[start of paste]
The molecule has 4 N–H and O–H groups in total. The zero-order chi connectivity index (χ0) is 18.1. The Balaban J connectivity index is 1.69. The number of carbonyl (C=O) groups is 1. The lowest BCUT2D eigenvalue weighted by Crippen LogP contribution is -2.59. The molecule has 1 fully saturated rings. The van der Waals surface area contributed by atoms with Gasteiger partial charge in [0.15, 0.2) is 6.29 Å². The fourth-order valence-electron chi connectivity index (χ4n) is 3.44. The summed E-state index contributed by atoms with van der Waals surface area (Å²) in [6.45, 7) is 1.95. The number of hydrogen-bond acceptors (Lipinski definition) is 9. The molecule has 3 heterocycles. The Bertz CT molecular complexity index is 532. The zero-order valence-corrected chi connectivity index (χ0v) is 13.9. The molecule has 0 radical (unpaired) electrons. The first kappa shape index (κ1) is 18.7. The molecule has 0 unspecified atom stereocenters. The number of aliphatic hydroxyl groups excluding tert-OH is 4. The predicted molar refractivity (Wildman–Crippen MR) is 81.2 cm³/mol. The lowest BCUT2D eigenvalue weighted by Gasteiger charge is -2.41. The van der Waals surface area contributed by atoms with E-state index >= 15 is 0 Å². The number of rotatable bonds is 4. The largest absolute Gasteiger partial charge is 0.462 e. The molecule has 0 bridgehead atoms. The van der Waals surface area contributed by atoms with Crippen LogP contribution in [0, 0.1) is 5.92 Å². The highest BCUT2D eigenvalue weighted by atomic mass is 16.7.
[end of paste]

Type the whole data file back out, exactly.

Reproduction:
The molecule has 4 N–H and O–H groups in total. The zero-order chi connectivity index (χ0) is 18.1. The Balaban J connectivity index is 1.69. The number of carbonyl (C=O) groups is 1. The lowest BCUT2D eigenvalue weighted by Crippen LogP contribution is -2.59. The molecule has 1 fully saturated rings. The van der Waals surface area contributed by atoms with Gasteiger partial charge in [0.15, 0.2) is 6.29 Å². The fourth-order valence-electron chi connectivity index (χ4n) is 3.44. The summed E-state index contributed by atoms with van der Waals surface area (Å²) in [6.45, 7) is 1.95. The number of hydrogen-bond acceptors (Lipinski definition) is 9. The molecule has 3 heterocycles. The Bertz CT molecular complexity index is 532. The zero-order valence-corrected chi connectivity index (χ0v) is 13.9. The molecule has 0 radical (unpaired) electrons. The first kappa shape index (κ1) is 18.7. The molecule has 0 unspecified atom stereocenters. The number of aliphatic hydroxyl groups excluding tert-OH is 4. The predicted molar refractivity (Wildman–Crippen MR) is 81.2 cm³/mol. The lowest BCUT2D eigenvalue weighted by Gasteiger charge is -2.41. The van der Waals surface area contributed by atoms with E-state index >= 15 is 0 Å². The number of rotatable bonds is 4. The largest absolute Gasteiger partial charge is 0.462 e. The molecule has 0 bridgehead atoms. The van der Waals surface area contributed by atoms with Crippen LogP contribution in [0, 0.1) is 5.92 Å². The highest BCUT2D eigenvalue weighted by atomic mass is 16.7.